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Transportation Brief: Individual PAGA Claims Can be Arbitrated, But Only Where the FAA Applies

by Braden K. Core, Prasad Sharma

September 14, 2022

In a closely-watched case decided this term, the U.S. Supreme Court held that California’s long-standing rule prohibiting parties from agreeing to arbitrate Private Attorneys General Act (PAGA) claims is preempted by the Federal Arbitration Act (FAA). However, there are limits to the holding. First, parties can agree that individual PAGA claims must be resolved by arbitration, but they cannot require representative PAGA claims to be arbitrated. Instead, the representative PAGA claim must be heard in a separate court action. Thus, the U.S. Supreme Court held that the representative claims should be dismissed for lack of standing, but California courts may hold that dismissal is not required, or the Legislature may amend PAGA to the same effect. Second, the Court’s holding only applies where the FAA applies. Generally, interstate “transportation workers,” including truck drivers, are exempt from the FAA, so they will continue to be subject to the California rule prohibiting agreements to arbitrate even individual PAGA claims.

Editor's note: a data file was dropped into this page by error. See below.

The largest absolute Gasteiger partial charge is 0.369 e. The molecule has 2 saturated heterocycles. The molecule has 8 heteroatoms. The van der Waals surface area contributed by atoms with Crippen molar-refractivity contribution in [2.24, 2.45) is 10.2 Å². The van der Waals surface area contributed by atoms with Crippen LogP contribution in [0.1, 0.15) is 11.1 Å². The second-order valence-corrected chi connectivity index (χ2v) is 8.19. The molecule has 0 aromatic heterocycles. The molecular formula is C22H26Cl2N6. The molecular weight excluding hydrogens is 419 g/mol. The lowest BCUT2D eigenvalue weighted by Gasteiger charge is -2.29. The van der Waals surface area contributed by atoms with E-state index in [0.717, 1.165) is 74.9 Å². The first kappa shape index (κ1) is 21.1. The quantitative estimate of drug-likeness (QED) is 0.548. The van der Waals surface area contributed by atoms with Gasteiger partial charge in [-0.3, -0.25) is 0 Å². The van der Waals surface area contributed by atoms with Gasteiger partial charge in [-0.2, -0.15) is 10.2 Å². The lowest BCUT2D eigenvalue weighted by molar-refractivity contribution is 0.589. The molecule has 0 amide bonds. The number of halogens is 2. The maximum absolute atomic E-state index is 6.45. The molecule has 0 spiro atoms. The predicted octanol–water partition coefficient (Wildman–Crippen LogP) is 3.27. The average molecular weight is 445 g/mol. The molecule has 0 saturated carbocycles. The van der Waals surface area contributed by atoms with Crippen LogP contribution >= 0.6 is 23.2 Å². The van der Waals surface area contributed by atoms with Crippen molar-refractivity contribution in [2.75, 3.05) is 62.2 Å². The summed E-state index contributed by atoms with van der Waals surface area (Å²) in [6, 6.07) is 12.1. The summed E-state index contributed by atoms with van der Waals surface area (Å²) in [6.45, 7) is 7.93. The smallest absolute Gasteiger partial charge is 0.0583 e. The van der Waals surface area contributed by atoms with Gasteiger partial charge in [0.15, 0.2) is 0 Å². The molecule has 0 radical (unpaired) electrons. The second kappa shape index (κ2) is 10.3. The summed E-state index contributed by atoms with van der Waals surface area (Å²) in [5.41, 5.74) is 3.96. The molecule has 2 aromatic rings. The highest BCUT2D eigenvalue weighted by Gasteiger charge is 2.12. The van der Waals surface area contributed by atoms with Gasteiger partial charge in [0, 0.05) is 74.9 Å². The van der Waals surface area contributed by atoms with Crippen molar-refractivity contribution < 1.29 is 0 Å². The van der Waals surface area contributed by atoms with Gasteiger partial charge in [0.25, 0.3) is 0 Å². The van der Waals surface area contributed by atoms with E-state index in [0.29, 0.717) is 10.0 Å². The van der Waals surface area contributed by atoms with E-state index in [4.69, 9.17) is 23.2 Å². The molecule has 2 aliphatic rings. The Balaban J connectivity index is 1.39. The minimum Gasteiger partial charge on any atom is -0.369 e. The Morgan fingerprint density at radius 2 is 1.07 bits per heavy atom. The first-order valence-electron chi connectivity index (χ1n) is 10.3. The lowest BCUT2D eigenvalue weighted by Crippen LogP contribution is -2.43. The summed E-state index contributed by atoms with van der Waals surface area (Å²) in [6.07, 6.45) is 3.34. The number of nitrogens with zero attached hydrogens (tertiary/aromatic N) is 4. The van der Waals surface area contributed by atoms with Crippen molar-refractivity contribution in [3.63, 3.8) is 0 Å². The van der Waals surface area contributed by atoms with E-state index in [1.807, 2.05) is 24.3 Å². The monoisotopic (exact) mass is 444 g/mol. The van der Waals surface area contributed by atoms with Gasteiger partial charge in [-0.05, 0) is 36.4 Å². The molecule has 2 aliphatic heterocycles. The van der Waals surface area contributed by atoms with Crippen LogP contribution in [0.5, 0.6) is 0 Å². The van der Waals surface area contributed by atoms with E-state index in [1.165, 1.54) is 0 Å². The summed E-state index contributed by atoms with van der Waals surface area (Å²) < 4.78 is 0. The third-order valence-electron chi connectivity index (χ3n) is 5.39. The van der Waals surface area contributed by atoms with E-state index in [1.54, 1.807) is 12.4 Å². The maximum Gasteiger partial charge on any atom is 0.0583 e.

Scopelitis’ Transportation Brief® is intended as a report to our clients and friends on developments affecting the transportation industry. The published material does not constitute an exhaustive legal study and should not be regarded or relied upon as individual legal advice or opinion.


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